Above: Julian Matthews, Nick Willis and Hamish Carson on the dias after the 2016 New Zealand 3000m Championships in Wellington. Photo by Jo Murray.
Nick Willis is set to make history in Rio as the first Kiwi runner to compete at four successive Olympics. In this story, reproduced courtesy of Run 4 Your Life magazine, STEVE LANDELLS assesses his legacy for New Zealand, Oceania and global athletics.
Like a fine wine, Nick Willis simply gets better with age.
Now aged 33, the Kiwi middle-distance star appears to be at the peak of his powers, running faster and smarter than at any point in his career, which fuels a genuine belief a second Olympic medal could be within his sights.
Seemingly defying the sands of time, Willis has set an avalanche of PBs and national and Oceania records since the beginning of 2014, including a brace of scintillating sub-3:30 1500m times. Within the past 12 months, he has also produced his best ever World Championship performances: a sixth place 1500m finish in Beijing last August, and bronze at the Oregon Convention Centre in Portland in March courtesy of a courageous and electrifying performance.
Such is the Hutt Valley athlete’s current rich vein of form he has talked enthusiastically of competing on until the Tokyo 2020 Olympics, when he will be aged 37.
Yet making sense of this long and glorious international career first requires a look back the genesis of that success with Willis’ first coach, Don Dalgliesh.
Having previously coached Willis’ older brother, Steve (also a sub-four-minute miler and now Athletics New Zealand’s endurance coach), Dalgliesh was asked by Nick’s father, Richard, if he could look after the then 14-year-old’s speed work.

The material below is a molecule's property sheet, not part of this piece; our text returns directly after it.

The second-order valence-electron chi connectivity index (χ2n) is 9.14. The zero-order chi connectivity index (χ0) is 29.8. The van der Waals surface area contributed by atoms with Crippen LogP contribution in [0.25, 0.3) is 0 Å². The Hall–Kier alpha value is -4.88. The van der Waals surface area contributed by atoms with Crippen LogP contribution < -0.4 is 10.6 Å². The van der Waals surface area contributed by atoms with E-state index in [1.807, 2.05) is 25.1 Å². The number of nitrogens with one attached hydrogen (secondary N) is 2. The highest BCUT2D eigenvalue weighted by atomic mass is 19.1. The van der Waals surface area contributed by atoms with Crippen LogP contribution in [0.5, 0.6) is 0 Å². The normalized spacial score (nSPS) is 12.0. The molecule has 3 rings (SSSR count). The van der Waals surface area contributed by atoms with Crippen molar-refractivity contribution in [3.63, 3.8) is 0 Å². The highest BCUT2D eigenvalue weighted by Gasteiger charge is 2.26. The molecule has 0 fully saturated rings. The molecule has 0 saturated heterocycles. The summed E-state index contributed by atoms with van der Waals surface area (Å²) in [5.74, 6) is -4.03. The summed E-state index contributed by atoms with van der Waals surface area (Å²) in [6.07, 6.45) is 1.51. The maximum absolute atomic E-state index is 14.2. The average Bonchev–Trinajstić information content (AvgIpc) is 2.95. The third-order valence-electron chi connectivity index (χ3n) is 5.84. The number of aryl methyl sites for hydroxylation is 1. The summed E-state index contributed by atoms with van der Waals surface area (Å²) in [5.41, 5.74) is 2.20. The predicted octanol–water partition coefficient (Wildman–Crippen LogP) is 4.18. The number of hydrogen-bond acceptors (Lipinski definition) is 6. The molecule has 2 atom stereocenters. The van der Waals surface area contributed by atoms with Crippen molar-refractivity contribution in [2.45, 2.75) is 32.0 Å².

During their first session together – 6 x 300m with 3min rest – Dalgliesh asked Willis what time he could complete the distance in, to which the raw teenager replied, “45 seconds”.
“That day, he ran 45, 46, 48, 51 and 54 and never started the sixth one,” recalls Dalgliesh. “It was an immediate insight that training is not about how fast you go but about control and pace judgement.”
Fortunately, Willis was a quick learner. From that point on, there would be few incomplete sessions, and he rapidly developed into one of New Zealand’s premier schoolboy middle-distance athletes.
Dalgliesh knew he would be good, but just how good emerged when, at the age of 17, Willis ran a stunning 4min 1.32sec for a national junior mile record at the Cooks Classic in Wanganui.
“That is when we first realised he was not only good by New Zealand standards but also by world standards,” says his former coach.
Dalgliesh coached Willis up until he left his homeland to study and train at the University of Michigan. Before he departed for the US, the then teenager was already showing the hallmarks of the intelligence and independence that have stood him in good stead for so much of his career.
“He understood what did and didn’t work for him, and my job changed from a coach to a mentor,” says Dalgliesh. “At the beginning of the 2002 season, leading into World Juniors, he had written down his training plan and his race schedule. When we sat down and went through it, I only changed two sessions from what he had originally proposed. He knew what he was doing and where he was going; his plan was to get to the 2006 Commonwealth Games and 2008 Beijing Olympics.”